wii1n+1, similarly, BOn−1(w1i−1) is the set of

se-quences ending withwiin1+2. In the case of a de-cision tree model, the same backoff function is typ-ically used, but the clustering function can be arbi-trary.

The intuition behind Eq. 4 is that the backoff con-textBOn−1(w1i−1)allows for more robust (but less

informed) probability estimation than the context clusterΦn(wi1−1). More precisely:


1 ,W : W ∈Φn(w i−1

1 )⇒W ∈BOn−1(wi1−1)

(5) that is, every word sequence W that belongs to a context clusterΦn(wi1−1), belongs to the same

back-off clusterBOn−1(wi1−1)(hence has the same

back-off distribution). For n-gram models, Property 5 trivially holds since BOn−1(wi1−1) and Φn(wi1−1)

are defined as sets of sequences ending withwiin1+2

andwiin1+1with the former clearly being a superset of the latter. However, whenΦcan be arbitrary, e.g., a decision tree, that is not necessarily so.

Let us consider what happens when we have two context sequences W and W0 that belong to the same cluster Φn(W) = Φn(W0) but

differ-ent backoff clusters BOn−1(W) =6 BOn−1(W0).

For example: suppose we have Φ(wi−2wi−1) =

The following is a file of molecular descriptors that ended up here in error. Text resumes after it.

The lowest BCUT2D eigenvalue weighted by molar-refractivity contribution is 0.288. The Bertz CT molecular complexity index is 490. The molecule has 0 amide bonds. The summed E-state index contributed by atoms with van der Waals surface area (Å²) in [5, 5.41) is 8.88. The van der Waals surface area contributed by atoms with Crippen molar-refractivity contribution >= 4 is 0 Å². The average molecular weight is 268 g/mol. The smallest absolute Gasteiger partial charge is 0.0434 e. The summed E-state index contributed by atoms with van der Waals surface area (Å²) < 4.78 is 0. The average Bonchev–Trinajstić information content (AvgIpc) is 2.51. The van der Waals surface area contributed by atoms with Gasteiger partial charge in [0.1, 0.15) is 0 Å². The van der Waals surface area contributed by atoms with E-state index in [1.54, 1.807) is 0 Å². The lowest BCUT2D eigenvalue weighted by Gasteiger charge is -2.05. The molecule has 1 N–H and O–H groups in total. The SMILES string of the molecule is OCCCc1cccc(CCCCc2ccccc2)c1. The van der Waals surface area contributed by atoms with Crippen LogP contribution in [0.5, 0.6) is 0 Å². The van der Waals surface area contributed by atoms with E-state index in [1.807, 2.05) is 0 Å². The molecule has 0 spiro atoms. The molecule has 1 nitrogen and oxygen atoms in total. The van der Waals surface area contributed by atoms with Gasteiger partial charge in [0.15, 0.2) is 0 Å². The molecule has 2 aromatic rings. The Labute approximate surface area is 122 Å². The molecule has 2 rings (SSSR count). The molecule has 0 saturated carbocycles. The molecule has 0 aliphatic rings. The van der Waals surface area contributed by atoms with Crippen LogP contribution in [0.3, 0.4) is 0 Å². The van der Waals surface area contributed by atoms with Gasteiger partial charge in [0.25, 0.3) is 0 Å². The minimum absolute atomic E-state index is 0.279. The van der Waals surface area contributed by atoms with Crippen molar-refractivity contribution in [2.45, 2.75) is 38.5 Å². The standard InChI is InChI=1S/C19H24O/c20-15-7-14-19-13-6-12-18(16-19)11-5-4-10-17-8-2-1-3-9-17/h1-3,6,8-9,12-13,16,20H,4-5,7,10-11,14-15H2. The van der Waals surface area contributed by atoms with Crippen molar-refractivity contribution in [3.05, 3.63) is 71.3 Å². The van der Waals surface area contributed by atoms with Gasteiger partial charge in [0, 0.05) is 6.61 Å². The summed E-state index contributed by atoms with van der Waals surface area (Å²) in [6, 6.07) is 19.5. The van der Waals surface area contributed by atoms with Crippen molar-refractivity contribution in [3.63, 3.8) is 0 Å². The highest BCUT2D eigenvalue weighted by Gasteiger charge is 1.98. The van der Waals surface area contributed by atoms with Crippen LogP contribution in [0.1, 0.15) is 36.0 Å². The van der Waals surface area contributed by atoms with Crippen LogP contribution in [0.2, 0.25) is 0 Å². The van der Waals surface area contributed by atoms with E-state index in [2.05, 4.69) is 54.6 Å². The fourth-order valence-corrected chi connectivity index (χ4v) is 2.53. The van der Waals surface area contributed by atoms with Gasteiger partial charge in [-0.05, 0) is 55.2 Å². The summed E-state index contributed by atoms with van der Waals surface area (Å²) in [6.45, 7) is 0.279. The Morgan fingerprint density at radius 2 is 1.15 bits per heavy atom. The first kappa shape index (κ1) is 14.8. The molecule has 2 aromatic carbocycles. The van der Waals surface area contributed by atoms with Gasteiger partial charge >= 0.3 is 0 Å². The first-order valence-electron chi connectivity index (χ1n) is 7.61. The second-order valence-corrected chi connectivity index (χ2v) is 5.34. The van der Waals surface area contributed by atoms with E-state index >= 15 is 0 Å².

({on},{may,june})and two corresponding backoff clusters: BO0 = ({may}) and BO00 = ({june}). Followingon, the wordmayis likely to be a month rather than a modal verb, although the latter is more frequent and will dominate in BO0. There-fore we have much less faith inp˜(wi|BO0) than in


p(wi|BO00)and would like a much smaller weightγ

assigned toBO0, but it is not possible in the back-off scheme in Eq. 4, thus we will have to settle on a compromise value ofγ, resulting in suboptimal per-formance.


viola-tions of Property 5 are less frequent in lower or-der models. Indeed, in a 2-gram model, the property is never violated since its backoff, un-igram, contains the entire context in one clus-ter. The 3-gram example above, Φ(wi−2wi−1) =

({on},{may,june}), although illustrative, is not likely to occur because may in wi−1 position will

likely be split from june very early on, since it is very informative about the following word. How-ever, in a 4-gram model, Φ(wi−3wi−2wi−1) =

({on},{may,june},{<unk>})is quite plausible. Thus, arbitrary clustering (an advantage of DTs) leads to violation of Property 5, which, we argue, may lead to a degradation of performance if back-off interpolation Eq. 4 is used. In the next section, we generalize the interpolation scheme which, as we show in Section 6, allows us to find a better solution in the face of the violation of Property 5.

4 Linear Interpolation

We use linear interpolation as the baseline, rep-resented recursively, which is similar to Jelinek-Mercer smoothing for n-gram models (Jelinek and Mercer, 1980):